Sunday, November 18, 2018

Indie Film Fest, Grilled Cheese Fest, Adapt-A-Door and more!

Posted By on Sun, Nov 18, 2018 at 2:10 PM

Here's a scene with Bailey Inman and me from Joshua Cannon's film, "Waikiki Beach." I play a TV reporter in my first movie role. The movie premiered at this year's Indie Memphis Film Festival. - JOSHUA CANNON
  • Joshua Cannon
  • Here's a scene with Bailey Inman and me from Joshua Cannon's film, "Waikiki Beach." I play a TV reporter in my first movie role. The movie premiered at this year's Indie Memphis Film Festival.

I’m proud to say I made my film debut at the recent Indie Memphis Film Festival playing a TV reporter in Waikiki Beach, a film directed by my colleague Joshua Cannon.

I had one line, which I didn’t screw up. I thought I did a good job, but I didn’t see a slew of movie directors waiting to sign me to another movie after the film was shown at the Halloran Centre during the festival.

I loved the movie, which Cannon describes as a “drama comedy.”

This year’s Indie Memphis Festival was outstanding, says Indie Memphis executive director Ryan Watt. “I feel like it’s our best year ever based on the films and the response we’re getting from everybody,” he says. “Just through our surveys from the audience and the feedback. We did an audience survey. Four hundred people replied. It was our third year to do it and I would say it was our best feedback.”

Counting every type of film, including music videos and shorts, Watt says there were 275 movies shown. “Which is the most we’ve ever had.”

Austin Barringer and J. M. Stodola, whose movie trailer,  "Bumble," was in the Indie Memphis Film Festival. - MICHAEL DONAHUE
  • Michael Donahue
  • Austin Barringer and J. M. Stodola, whose movie trailer, "Bumble," was in the Indie Memphis Film Festival.


Jonathan Clarke, Sakura Horiuchi, Robert Stodola, Hibah Siddiqui at Indie Memphis filmmakers after party. - MICHAEL DONAHUE
  • Michael Donahue
  • Jonathan Clarke, Sakura Horiuchi, Robert Stodola, Hibah Siddiqui at Indie Memphis filmmakers after party.

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Van Duren, Vicki Lovelace, Wade Jackson and Diana and Jody Stephens at a showing of "Waiting: The Van Duren Story" at Malco Ridgeway. - MICHAEL DONAHUE
  • Michael Donahue
  • Van Duren, Vicki Lovelace, Wade Jackson and Diana and Jody Stephens at a showing of "Waiting: The Van Duren Story" at Malco Ridgeway.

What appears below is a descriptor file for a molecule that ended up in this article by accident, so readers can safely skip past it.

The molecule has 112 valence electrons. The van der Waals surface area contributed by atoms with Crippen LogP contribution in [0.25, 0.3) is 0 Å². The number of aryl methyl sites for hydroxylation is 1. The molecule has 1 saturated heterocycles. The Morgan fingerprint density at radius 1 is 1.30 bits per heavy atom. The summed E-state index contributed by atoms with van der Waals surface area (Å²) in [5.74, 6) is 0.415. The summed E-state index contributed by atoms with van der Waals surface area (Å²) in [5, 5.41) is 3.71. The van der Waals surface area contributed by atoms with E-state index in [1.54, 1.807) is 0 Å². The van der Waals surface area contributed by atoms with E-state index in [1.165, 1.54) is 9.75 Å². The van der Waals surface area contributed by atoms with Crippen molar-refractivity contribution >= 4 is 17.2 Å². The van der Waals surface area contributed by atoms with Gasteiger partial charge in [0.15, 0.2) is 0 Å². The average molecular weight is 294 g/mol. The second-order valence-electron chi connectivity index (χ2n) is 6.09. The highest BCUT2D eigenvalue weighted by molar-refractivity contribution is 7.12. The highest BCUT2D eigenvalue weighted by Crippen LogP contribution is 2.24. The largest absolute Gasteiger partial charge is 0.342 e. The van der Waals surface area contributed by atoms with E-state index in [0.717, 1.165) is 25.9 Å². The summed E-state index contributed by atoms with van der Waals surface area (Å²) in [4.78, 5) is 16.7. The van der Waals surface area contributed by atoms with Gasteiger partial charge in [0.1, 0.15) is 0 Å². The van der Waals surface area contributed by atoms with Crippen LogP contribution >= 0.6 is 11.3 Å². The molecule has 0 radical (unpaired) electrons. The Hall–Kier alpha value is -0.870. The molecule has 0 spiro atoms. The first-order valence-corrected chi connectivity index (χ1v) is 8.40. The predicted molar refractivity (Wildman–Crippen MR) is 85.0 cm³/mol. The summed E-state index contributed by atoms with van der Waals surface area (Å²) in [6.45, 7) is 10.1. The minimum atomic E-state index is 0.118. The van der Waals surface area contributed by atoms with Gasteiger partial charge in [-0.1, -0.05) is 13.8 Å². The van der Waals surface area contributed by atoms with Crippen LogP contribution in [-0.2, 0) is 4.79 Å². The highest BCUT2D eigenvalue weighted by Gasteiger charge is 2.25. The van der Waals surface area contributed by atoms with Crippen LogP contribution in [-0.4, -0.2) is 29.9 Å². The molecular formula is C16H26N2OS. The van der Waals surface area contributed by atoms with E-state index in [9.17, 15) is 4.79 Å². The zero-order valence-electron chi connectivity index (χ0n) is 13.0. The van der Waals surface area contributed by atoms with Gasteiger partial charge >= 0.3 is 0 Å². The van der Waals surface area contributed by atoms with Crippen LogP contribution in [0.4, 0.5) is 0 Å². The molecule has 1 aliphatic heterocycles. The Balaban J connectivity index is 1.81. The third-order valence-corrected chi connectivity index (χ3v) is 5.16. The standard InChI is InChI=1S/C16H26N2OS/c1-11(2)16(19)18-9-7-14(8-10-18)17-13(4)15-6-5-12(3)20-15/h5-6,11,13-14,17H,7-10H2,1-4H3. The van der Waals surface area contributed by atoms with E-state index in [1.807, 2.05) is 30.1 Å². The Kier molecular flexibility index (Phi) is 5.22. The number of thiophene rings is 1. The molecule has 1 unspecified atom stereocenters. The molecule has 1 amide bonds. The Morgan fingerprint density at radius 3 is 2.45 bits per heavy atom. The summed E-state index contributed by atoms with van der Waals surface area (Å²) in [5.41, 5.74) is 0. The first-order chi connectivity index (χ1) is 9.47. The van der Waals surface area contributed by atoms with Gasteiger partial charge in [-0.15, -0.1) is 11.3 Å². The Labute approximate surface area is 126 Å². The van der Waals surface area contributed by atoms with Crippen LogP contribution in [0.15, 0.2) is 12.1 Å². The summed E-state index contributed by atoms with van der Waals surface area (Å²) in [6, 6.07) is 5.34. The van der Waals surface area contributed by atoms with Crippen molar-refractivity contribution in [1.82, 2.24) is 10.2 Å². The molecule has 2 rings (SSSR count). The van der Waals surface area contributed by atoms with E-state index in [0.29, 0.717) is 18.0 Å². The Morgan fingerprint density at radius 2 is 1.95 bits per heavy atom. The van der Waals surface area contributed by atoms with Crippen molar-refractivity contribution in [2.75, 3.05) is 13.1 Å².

I really loved Waiting: The Van Duren Story, a documentary about Memphis singer/songwriter/musician Van Duren. It won the Audience Award for Best Hometowner Feature this year. It’s a must see if you haven’t already seen it. I did a feature story on Van Duren a couple of years ago. He told me a documentary was being made on him, but he couldn’t talk about it.

I enjoyed meeting the Australian directors Wade Jackson and Greg Cary at the festival’s filmmaker’s after party, which was held November 5th at Tad’s Indoor Trailer Park.

Wade, who stayed a while after Cary left Memphis, got up and played guitar during Van Duren’s regular Thursday night gig at Mortimer’s.

Greg Cary and Wade Jackson at the Indie Memphis filmmakers after party. - MICHAEL DONAHUE
  • Michael Donahue
  • Greg Cary and Wade Jackson at the Indie Memphis filmmakers after party.

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Jack Gould and Claire O'Connell sample some grilled cheese at the Memphis Grilled Cheese Festival. - MICHAEL DONAHUE
  • Michael Donahue
  • Jack Gould and Claire O'Connell sample some grilled cheese at the Memphis Grilled Cheese Festival.

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I love grilled cheese sandwiches. My mother used to make killer ones on an electric toaster oven, which she procured after saving Top Value or Green stamps. She’d dot each sandwich with four tabs of butter before she put the sandwiches in the toaster. That’s all she ever used that oven for, as I recall.